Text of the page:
Quantum Information Technology
Published on Nov 21, 2015
The subject of quantum computing brings together ideas from classical information theory, computer science, and quantum physics. This document aims to summarize not just quantum computing, but the whole subject of quantum information theory. It turns out that information theory and quantum mechanics fit together very well.
In order to explain their relationship, the paper begins with an introduction to classical information theory .The principles of quantum mechanics are then outlined.
The EPR-Bell correlation and quantum entanglement in general, form the essential new ingredient, which distinguishes quantum from classical information theory, and, arguably, quantum from classical physics. Basic quantum information ideas are described, including key distribution, teleportation, the universal quantum computer and quantum algorithms. The common theme of all these ideas is the use of quantum entanglement as a computational resource.
Experimental methods for small quantum processors are briefly sketched, concentrating on ion traps, super conducting cavities, Nuclear magnetic resonance imaging based techniques, and quantum dots. "Where a calculator on the Eniac is equipped with 18000 vacuum tubes and weighs 30 tons, computers in the future may have only 1000 tubes and weigh only 1 1/2 tons" Popular Mechanics, March 1949.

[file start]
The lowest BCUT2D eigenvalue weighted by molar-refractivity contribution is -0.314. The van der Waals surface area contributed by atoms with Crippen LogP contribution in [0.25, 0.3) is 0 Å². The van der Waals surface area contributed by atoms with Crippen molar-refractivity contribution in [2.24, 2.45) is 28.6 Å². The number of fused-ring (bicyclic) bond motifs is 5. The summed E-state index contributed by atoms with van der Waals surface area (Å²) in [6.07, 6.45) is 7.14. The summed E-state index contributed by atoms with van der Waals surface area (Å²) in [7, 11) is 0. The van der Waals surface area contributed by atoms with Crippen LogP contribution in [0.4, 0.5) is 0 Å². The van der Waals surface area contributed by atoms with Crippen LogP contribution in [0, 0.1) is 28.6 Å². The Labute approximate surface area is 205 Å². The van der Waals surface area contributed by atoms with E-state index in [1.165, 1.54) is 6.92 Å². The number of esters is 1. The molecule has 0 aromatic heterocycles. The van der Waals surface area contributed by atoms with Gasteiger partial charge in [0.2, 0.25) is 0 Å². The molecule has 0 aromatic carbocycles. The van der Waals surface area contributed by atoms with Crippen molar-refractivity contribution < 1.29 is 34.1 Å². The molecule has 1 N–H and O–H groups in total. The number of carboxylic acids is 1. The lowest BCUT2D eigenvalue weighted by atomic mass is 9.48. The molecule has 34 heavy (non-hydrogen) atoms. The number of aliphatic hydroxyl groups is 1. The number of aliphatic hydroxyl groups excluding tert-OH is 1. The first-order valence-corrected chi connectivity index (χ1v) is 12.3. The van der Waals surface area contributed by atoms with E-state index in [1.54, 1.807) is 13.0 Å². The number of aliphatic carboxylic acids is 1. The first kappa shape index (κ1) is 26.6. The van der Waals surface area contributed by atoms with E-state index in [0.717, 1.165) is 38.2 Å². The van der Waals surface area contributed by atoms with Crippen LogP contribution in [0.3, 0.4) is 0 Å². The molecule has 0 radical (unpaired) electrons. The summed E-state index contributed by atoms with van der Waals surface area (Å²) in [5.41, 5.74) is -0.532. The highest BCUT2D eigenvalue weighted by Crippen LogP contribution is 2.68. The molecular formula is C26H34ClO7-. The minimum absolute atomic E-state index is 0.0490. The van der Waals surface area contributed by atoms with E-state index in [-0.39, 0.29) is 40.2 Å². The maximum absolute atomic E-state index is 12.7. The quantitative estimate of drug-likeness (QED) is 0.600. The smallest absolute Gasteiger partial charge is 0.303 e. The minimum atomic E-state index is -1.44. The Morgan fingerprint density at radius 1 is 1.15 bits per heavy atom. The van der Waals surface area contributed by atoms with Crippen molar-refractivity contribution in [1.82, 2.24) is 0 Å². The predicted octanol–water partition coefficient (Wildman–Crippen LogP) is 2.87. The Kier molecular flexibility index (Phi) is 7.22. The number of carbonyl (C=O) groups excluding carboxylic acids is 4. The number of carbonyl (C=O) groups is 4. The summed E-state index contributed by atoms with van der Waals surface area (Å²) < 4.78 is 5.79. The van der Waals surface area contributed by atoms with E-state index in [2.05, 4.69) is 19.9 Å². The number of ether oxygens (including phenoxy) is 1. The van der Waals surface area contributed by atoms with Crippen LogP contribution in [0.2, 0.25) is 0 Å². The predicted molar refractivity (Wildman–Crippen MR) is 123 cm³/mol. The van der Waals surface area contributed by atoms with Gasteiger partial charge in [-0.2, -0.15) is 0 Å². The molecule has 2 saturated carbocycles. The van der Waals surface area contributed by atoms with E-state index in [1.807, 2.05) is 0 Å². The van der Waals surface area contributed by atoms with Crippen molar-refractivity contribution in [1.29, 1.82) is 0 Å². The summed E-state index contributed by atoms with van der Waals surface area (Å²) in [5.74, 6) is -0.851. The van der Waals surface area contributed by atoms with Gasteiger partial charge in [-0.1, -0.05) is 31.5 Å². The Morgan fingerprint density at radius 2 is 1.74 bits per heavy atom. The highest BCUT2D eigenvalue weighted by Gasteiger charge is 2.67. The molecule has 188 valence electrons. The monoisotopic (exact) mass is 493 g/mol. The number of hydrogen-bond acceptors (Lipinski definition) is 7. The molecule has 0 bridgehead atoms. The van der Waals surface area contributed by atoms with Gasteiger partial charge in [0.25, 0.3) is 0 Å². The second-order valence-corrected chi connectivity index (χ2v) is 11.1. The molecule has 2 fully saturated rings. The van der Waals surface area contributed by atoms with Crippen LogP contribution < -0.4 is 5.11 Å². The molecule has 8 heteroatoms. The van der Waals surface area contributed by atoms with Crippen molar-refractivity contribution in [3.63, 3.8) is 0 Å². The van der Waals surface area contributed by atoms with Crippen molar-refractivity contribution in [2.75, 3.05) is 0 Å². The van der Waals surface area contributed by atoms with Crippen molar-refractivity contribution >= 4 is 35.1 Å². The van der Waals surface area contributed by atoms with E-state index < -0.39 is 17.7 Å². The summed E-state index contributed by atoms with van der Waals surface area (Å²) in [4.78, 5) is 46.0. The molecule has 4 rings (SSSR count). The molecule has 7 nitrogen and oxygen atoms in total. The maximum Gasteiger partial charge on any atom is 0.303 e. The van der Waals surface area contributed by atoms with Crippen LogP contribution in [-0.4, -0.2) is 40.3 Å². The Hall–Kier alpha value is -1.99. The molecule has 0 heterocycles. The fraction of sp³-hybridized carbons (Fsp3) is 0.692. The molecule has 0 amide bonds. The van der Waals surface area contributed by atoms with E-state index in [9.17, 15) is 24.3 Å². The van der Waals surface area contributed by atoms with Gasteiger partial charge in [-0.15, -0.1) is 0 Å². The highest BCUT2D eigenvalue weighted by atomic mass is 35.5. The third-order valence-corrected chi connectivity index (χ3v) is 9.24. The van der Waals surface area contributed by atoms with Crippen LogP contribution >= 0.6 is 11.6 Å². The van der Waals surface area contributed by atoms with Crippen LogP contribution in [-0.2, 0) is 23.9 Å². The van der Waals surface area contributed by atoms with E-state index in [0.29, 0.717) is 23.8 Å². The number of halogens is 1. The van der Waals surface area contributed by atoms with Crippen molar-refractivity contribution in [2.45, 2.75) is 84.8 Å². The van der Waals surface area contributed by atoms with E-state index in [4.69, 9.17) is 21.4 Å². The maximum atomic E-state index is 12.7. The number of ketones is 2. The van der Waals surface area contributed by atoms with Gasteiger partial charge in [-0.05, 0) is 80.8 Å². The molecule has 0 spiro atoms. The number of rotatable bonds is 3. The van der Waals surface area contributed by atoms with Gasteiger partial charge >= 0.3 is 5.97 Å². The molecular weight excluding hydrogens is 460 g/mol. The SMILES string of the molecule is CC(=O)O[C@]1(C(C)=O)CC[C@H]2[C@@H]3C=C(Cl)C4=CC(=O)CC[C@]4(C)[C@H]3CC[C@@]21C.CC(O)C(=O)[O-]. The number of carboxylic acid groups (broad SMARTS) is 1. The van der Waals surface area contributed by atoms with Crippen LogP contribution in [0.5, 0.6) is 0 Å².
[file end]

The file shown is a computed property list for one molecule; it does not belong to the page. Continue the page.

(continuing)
Now, if this seems like a joke, wait a second. "Tomorrows computer might well resemble a jug of water"
This for sure is no joke. Quantum computing is here. What was science fiction two decades back is a reality today and is the future of computing. The history of computer technology has involved a sequence of changes from one type of physical realization to another --- from gears to relays to valves to transistors to integrated circuits and so on. Quantum computing is the next logical advancement.
Today's advanced lithographic techniques can squeeze fraction of micron wide logic gates and wires onto the surface of silicon chips. Soon they will yield even smaller parts and inevitably reach a point where logic gates are so small that they are made out of only a handful of atoms. On the atomic scale matter obeys the rules of quantum mechanics, which are quite different from the classical rules that determine the properties of conventional logic gates. So if computers are to become smaller in the future, new, quantum technology must replace or supplement what we have now.
Quantum technology can offer much more than cramming more and more bits to silicon and multiplying the clock-speed of microprocessors. It can support entirely new kind of computation with qualitatively new algorithms based on quantum principles!
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